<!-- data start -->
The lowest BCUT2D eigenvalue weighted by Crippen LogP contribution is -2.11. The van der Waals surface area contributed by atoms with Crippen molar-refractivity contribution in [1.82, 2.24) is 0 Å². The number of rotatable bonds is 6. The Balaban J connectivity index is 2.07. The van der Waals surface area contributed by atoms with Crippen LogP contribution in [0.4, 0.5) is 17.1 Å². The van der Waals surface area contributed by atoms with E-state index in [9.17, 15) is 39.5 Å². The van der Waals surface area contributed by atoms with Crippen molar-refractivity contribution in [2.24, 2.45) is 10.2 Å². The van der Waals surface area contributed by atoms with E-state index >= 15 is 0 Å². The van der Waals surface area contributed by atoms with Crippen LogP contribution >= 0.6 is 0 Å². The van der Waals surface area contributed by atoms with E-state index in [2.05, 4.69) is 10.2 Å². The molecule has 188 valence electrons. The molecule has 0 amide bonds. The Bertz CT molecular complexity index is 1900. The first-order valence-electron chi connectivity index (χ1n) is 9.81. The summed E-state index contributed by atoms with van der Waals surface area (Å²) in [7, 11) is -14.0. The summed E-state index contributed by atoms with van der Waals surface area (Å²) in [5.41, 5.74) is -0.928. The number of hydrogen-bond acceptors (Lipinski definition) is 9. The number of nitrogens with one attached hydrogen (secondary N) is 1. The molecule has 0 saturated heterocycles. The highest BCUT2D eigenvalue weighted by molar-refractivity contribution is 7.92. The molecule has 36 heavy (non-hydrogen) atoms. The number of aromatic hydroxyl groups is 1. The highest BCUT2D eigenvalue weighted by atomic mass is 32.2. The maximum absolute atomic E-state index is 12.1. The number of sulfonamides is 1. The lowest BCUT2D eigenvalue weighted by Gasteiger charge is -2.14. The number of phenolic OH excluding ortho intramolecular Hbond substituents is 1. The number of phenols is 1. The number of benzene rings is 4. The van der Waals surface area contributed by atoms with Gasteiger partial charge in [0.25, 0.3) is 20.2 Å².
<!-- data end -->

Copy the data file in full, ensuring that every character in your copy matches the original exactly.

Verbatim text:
The lowest BCUT2D eigenvalue weighted by Crippen LogP contribution is -2.11. The van der Waals surface area contributed by atoms with Crippen molar-refractivity contribution in [1.82, 2.24) is 0 Å². The number of rotatable bonds is 6. The Balaban J connectivity index is 2.07. The van der Waals surface area contributed by atoms with Crippen LogP contribution in [0.4, 0.5) is 17.1 Å². The van der Waals surface area contributed by atoms with E-state index in [9.17, 15) is 39.5 Å². The van der Waals surface area contributed by atoms with Crippen molar-refractivity contribution in [2.24, 2.45) is 10.2 Å². The van der Waals surface area contributed by atoms with E-state index >= 15 is 0 Å². The van der Waals surface area contributed by atoms with Crippen LogP contribution >= 0.6 is 0 Å². The van der Waals surface area contributed by atoms with E-state index in [2.05, 4.69) is 10.2 Å². The molecule has 188 valence electrons. The molecule has 0 amide bonds. The Bertz CT molecular complexity index is 1900. The first-order valence-electron chi connectivity index (χ1n) is 9.81. The summed E-state index contributed by atoms with van der Waals surface area (Å²) in [7, 11) is -14.0. The summed E-state index contributed by atoms with van der Waals surface area (Å²) in [5.41, 5.74) is -0.928. The number of hydrogen-bond acceptors (Lipinski definition) is 9. The number of nitrogens with one attached hydrogen (secondary N) is 1. The molecule has 0 saturated heterocycles. The highest BCUT2D eigenvalue weighted by molar-refractivity contribution is 7.92. The molecule has 36 heavy (non-hydrogen) atoms. The number of aromatic hydroxyl groups is 1. The highest BCUT2D eigenvalue weighted by atomic mass is 32.2. The maximum absolute atomic E-state index is 12.1. The number of sulfonamides is 1. The lowest BCUT2D eigenvalue weighted by Gasteiger charge is -2.14. The number of phenolic OH excluding ortho intramolecular Hbond substituents is 1. The number of phenols is 1. The number of benzene rings is 4. The van der Waals surface area contributed by atoms with Gasteiger partial charge in [0.25, 0.3) is 20.2 Å².